Animating Community Stories / Connecting with Local Resources

December 31, 2009 by

I just finished teaching a course as an Artist in Residence at the University of Dayton that offered an interdisciplinary approach to uncovering the history of  the UD Student Neighborhood, an area that was developed to be NCR worker housing in the early 1900’s.  The course was titled the Archaeology of a Neighborhood, and was designed to integrate arts into a S.E.E. program (Sustainability, Energy, and Environment) offering.      For the environmental component of the course, we looked at the environmental infrastructure of the area, and at UD’s connection and responsibilities to regional and global communities.

I am a documentary photographer, and have been learning how to create projects that have an audio component.    What I offered in the course was a look at the particular history of the neighborhood, and technical skills to create documentary images, research existing archives, record interviews with former residents using student laptops and reasonable quality microphones, edit audio in Audacity, and construct five to eight minute stories using Sound Slides.   Students came from a diverse range of academic backgrounds, including engineering, sociology, visual arts, and biology.  Most students in the class had a surprisingly easy facility in learning editing programs and constructing compelling projects.   In the process of designing and participating in this course, I learned about Dayton’s early history of innovation and invention, the very rich archives that exist at the U of Dayton and Dayton History, Inc. that includes the NCR archives, and got to hear the stories of multiple generations of people who lived in a particular place.

These tools are powerful.  Every community has a history to uncover, ideas to research, and stories to tell.  I am looking for creative ideas about discovering networks, access to funding, and collaborators, to continue this work in other places.

4 Responses to Animating Community Stories / Connecting with Local Resources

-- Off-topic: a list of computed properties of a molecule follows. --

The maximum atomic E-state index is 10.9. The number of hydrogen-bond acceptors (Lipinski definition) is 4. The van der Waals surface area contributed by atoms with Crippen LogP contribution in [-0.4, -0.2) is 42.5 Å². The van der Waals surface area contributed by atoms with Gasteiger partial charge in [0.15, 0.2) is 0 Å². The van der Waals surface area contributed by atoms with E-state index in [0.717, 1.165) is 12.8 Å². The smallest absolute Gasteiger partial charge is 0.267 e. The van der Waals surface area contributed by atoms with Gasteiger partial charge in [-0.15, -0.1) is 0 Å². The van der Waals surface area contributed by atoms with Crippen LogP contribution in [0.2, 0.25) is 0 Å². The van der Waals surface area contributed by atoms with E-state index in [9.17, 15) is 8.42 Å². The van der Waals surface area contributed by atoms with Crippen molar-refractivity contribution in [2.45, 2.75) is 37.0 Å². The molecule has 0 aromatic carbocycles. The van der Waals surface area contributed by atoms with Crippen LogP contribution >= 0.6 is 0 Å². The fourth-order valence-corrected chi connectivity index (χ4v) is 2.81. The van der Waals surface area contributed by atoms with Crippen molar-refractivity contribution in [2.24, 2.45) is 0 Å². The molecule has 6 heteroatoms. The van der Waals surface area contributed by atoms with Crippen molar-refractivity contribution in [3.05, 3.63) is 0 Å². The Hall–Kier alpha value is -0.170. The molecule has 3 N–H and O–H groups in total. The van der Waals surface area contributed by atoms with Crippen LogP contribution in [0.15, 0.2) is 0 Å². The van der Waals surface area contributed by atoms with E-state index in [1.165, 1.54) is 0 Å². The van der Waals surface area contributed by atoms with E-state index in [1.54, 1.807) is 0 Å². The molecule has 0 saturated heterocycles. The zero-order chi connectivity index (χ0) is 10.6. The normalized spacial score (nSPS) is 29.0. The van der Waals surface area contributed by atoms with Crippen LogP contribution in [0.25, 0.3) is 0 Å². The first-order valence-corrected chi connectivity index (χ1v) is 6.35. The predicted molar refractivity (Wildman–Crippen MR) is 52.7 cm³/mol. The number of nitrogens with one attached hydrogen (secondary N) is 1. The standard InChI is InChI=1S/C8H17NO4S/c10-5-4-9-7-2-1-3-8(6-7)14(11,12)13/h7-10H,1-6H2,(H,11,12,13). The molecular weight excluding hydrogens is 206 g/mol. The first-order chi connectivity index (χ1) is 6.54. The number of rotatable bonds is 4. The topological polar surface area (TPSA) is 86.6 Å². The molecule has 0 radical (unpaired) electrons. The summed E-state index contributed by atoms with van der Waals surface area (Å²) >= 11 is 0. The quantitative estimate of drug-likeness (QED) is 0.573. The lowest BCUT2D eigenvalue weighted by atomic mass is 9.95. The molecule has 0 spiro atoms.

1. Lewis Ulman on January 1, 2010 at 9:41 am

    I am delighted to hear that you will be talking about this course! I will be teaching a course this winter (January – March) in which students will collect community literacy narratives in the University District east of The Ohio State University, and a colleague will be teaching a similar course focused on Columbus’s Near East Side. We will connect the projects to the Digital Archive of Literacy Narratives (DALN – In the spring, a colleague and I will be teaching an Environmental Citizenship course in which students will conduct fieldwork in the Olentangy River watershed, focusing on the neighborhoods along the 2.5-mile corridor shared with OSU. I look forward to hearing how you have combined oral history, digital media composing, and environmental citizenship!

  2. Marjorie McLellan on January 11, 2010 at 9:08 pm

    It was great to see the student exhibit resulting from your course this past week at the University of Dayton. These projects that link community of place and documentary may also have the potential to engage the people in the community as the authors of their own documentaries and as a strategy for giving people more voice in decisions that impact on their communities.

  3. Brooke Bryan on January 13, 2010 at 1:45 am